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Year : 2015  |  Volume : 6  |  Issue : 2  |  Page : 128-129  

Bier spots: An uncommon cause of mottled skin

Department of Dermatology, Venereology and Leprosy, Dr. R. P. Government Medical College, Kangra (Tanda), Himachal Pradesh, India

Date of Web Publication11-Mar-2015

Correspondence Address:
Vikram K Mahajan
Department of Dermatology, Venereology and Leprosy, Dr. R. P. Government Medical College, Kangra (Tanda) - 176 001, Himachal Pradesh
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Source of Support: None, Conflict of Interest: None

DOI: 10.4103/2229-5178.153020

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How to cite this article:
Mahajan VK, Khatri G, Singh R, Chauhan PS, Mehta KS. Bier spots: An uncommon cause of mottled skin. Indian Dermatol Online J 2015;6:128-9

How to cite this URL:
Mahajan VK, Khatri G, Singh R, Chauhan PS, Mehta KS. Bier spots: An uncommon cause of mottled skin. Indian Dermatol Online J [serial online] 2015 [cited 2022 Jan 26];6:128-9. Available from: https://www.idoj.in/text.asp?2015/6/2/128/153020


Bier spots represent a very uncommon pattern of vascular mottling often confused with pigmentary changes leading to unnecessary psychological distress. Only few cases have been reported since its original description by Bier in 1898. This 28-year-old male of Tibetan origin presented with numerous, light coloured spots over his forearms and hands in a mottled pattern [Figure 1]. As the spots were asymptomatic, he became aware of these only two years ago. He was treated for pityriasis versicolor previously at a peripheral center without any benefit. His family and medical history was unremarkable. He was a nonsmoker, and did not consume alcohol. There was no drug history. Examination revealed hypopigmented macular lesions having irregular borders with a background blanching erythema spread over the forearms and hands. Lesions were more marked over palms and became prominent when his arms were in a dependent position [Figure 2], and disappeared on limb elevation [Figure 3]. Clinical examination of the abdomen, cardiovascular, central nervous and pulmonary systems, and skin over the trunk and lower extremities was normal. Laboratory investigations including blood counts, erythrocyte sedimentation rate, serum biochemistry, antinuclear antibody, rheumatoid factor, coagulogram, and urinalysis revealed no abnormality. Histology of a forearm lesion showed no significant pathology except for dilated capillaries in the upper dermis [Figure 4].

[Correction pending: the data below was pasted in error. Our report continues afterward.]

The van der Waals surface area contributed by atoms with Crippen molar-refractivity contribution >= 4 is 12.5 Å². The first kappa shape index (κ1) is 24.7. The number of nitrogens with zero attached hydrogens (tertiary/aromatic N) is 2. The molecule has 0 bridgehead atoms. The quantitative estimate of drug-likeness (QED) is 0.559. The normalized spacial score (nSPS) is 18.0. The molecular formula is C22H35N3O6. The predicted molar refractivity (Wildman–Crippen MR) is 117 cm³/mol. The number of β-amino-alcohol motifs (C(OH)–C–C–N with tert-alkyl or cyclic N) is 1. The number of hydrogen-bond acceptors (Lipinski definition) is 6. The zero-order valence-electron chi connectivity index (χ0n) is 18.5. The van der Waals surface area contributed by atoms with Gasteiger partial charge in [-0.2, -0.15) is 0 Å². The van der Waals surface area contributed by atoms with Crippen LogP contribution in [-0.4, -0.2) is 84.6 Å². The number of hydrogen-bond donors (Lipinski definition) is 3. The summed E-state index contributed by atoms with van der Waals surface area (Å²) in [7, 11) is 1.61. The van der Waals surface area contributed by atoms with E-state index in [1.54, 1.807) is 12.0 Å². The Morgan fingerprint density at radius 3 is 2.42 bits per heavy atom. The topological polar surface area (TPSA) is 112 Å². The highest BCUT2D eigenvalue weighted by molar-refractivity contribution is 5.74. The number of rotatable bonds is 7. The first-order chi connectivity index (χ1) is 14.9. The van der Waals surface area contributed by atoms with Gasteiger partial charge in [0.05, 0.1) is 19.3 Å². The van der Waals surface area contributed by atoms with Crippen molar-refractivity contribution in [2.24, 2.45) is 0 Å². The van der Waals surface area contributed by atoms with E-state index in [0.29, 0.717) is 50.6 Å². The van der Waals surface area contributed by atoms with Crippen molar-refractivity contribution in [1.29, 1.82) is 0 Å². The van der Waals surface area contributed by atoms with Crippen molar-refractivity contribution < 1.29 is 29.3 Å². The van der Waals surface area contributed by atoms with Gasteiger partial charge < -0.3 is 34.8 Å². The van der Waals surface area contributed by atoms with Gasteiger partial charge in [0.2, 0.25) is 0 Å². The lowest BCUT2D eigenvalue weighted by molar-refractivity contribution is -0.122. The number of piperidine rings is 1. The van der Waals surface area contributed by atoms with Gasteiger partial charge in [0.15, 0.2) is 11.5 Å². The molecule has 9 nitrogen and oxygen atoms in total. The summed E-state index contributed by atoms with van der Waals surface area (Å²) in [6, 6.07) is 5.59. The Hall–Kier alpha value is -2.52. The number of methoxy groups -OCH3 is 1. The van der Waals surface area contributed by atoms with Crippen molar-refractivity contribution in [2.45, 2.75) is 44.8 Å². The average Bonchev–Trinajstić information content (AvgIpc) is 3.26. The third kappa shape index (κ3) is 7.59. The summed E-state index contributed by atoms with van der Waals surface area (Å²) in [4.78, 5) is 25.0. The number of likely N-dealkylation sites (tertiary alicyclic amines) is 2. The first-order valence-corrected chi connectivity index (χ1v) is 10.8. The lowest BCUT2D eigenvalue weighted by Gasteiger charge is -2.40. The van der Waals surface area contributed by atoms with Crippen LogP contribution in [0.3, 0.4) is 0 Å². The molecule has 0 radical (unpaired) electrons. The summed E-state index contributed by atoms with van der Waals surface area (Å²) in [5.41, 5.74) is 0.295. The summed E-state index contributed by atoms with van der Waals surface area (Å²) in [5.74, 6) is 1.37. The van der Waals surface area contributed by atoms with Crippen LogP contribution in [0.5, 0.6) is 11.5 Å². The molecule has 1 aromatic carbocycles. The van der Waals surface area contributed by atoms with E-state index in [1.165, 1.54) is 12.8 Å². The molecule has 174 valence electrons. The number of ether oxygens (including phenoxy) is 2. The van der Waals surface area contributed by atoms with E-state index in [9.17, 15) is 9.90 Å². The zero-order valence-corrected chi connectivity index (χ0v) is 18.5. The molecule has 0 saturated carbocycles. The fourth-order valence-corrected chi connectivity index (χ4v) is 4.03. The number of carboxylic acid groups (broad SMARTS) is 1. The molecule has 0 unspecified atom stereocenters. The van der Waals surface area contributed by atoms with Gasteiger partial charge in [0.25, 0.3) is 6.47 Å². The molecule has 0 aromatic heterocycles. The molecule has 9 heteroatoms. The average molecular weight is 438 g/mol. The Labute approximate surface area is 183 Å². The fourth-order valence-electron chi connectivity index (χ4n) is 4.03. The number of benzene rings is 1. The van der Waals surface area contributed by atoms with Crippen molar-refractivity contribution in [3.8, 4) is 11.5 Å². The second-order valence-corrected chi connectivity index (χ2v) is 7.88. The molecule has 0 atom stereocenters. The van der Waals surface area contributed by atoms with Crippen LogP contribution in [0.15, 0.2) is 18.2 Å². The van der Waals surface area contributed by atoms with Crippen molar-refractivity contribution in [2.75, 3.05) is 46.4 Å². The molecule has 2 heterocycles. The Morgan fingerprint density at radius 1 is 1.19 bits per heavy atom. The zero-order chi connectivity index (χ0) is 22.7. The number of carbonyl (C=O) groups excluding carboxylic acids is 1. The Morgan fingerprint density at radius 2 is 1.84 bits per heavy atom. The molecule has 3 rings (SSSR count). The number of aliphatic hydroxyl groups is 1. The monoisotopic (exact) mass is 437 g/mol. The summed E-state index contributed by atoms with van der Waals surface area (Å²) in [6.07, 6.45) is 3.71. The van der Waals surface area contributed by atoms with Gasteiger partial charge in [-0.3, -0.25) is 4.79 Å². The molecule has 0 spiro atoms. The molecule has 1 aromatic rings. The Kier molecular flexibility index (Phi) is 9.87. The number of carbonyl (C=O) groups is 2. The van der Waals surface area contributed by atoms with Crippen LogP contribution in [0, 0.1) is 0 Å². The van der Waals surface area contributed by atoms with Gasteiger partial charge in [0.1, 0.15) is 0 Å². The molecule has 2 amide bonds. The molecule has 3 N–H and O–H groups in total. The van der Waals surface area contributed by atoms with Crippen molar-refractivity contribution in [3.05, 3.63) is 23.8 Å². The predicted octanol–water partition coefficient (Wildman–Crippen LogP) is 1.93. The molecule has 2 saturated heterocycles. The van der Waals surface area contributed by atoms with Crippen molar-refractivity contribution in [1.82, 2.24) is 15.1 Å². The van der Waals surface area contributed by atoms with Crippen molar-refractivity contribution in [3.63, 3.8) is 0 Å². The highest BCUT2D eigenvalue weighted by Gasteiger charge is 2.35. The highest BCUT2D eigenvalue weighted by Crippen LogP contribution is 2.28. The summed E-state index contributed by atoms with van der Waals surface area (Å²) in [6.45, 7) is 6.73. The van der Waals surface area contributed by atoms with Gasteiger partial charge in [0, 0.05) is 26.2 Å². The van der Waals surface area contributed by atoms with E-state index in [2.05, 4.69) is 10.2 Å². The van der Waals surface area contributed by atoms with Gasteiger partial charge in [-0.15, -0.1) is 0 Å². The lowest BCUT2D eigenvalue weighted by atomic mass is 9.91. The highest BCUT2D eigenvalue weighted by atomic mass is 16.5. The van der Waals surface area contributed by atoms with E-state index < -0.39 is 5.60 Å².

Figure 1: Innumerable hypopigmented macular lesions with faint, irregular borders against blanching erythema in a mottled pattern over forearms and palms. Mottling is more marked over the palms

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Figure 2: The lesions over palms became prominent after the limb was in a prolonged dependent position

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Figure 3: All lesions disappeared on limb elevation imparting a normal appearance to the skin

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Figure 4: Histopathology showing stratum corneum having characteristic normal basket weave appearance, normal epidermis and basal cell layer. Upper dermis shows multiple dilated capillaries with normal vessel walls and no vasculopathy/vasculitis, melanin incontinence or significant inflammatory cell infiltrate (H and E, ×40)